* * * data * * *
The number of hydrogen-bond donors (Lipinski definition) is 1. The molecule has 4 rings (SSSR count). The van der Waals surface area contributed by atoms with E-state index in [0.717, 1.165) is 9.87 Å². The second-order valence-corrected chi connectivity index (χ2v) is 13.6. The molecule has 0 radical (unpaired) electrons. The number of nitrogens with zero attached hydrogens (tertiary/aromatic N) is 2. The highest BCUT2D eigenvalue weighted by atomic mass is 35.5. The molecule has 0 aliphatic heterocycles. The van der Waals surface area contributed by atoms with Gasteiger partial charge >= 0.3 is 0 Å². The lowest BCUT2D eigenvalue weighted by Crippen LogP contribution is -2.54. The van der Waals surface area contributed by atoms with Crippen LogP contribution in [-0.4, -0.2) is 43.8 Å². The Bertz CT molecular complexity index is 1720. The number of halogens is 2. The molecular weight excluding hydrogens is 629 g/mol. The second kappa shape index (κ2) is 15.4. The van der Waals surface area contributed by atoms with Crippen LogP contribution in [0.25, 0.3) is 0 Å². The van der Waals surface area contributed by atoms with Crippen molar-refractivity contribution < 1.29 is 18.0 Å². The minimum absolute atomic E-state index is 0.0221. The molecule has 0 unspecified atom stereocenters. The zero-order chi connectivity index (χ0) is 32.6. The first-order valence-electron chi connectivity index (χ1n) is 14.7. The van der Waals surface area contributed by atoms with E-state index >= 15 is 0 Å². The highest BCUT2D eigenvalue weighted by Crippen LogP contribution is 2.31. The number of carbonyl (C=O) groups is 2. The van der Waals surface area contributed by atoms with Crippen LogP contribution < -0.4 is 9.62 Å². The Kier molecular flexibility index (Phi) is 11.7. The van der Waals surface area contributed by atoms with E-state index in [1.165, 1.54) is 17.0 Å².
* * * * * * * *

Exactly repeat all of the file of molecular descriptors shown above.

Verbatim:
The number of hydrogen-bond donors (Lipinski definition) is 1. The molecule has 4 rings (SSSR count). The van der Waals surface area contributed by atoms with E-state index in [0.717, 1.165) is 9.87 Å². The second-order valence-corrected chi connectivity index (χ2v) is 13.6. The molecule has 0 radical (unpaired) electrons. The number of nitrogens with zero attached hydrogens (tertiary/aromatic N) is 2. The highest BCUT2D eigenvalue weighted by atomic mass is 35.5. The molecule has 0 aliphatic heterocycles. The van der Waals surface area contributed by atoms with Gasteiger partial charge >= 0.3 is 0 Å². The lowest BCUT2D eigenvalue weighted by Crippen LogP contribution is -2.54. The van der Waals surface area contributed by atoms with Crippen LogP contribution in [-0.4, -0.2) is 43.8 Å². The Bertz CT molecular complexity index is 1720. The number of halogens is 2. The molecular weight excluding hydrogens is 629 g/mol. The second kappa shape index (κ2) is 15.4. The van der Waals surface area contributed by atoms with Crippen LogP contribution in [0.25, 0.3) is 0 Å². The van der Waals surface area contributed by atoms with Crippen molar-refractivity contribution < 1.29 is 18.0 Å². The minimum absolute atomic E-state index is 0.0221. The molecule has 0 unspecified atom stereocenters. The zero-order chi connectivity index (χ0) is 32.6. The first-order valence-electron chi connectivity index (χ1n) is 14.7. The van der Waals surface area contributed by atoms with E-state index >= 15 is 0 Å². The highest BCUT2D eigenvalue weighted by Crippen LogP contribution is 2.31. The number of carbonyl (C=O) groups is 2. The van der Waals surface area contributed by atoms with Crippen LogP contribution < -0.4 is 9.62 Å². The Kier molecular flexibility index (Phi) is 11.7. The van der Waals surface area contributed by atoms with E-state index in [1.165, 1.54) is 17.0 Å².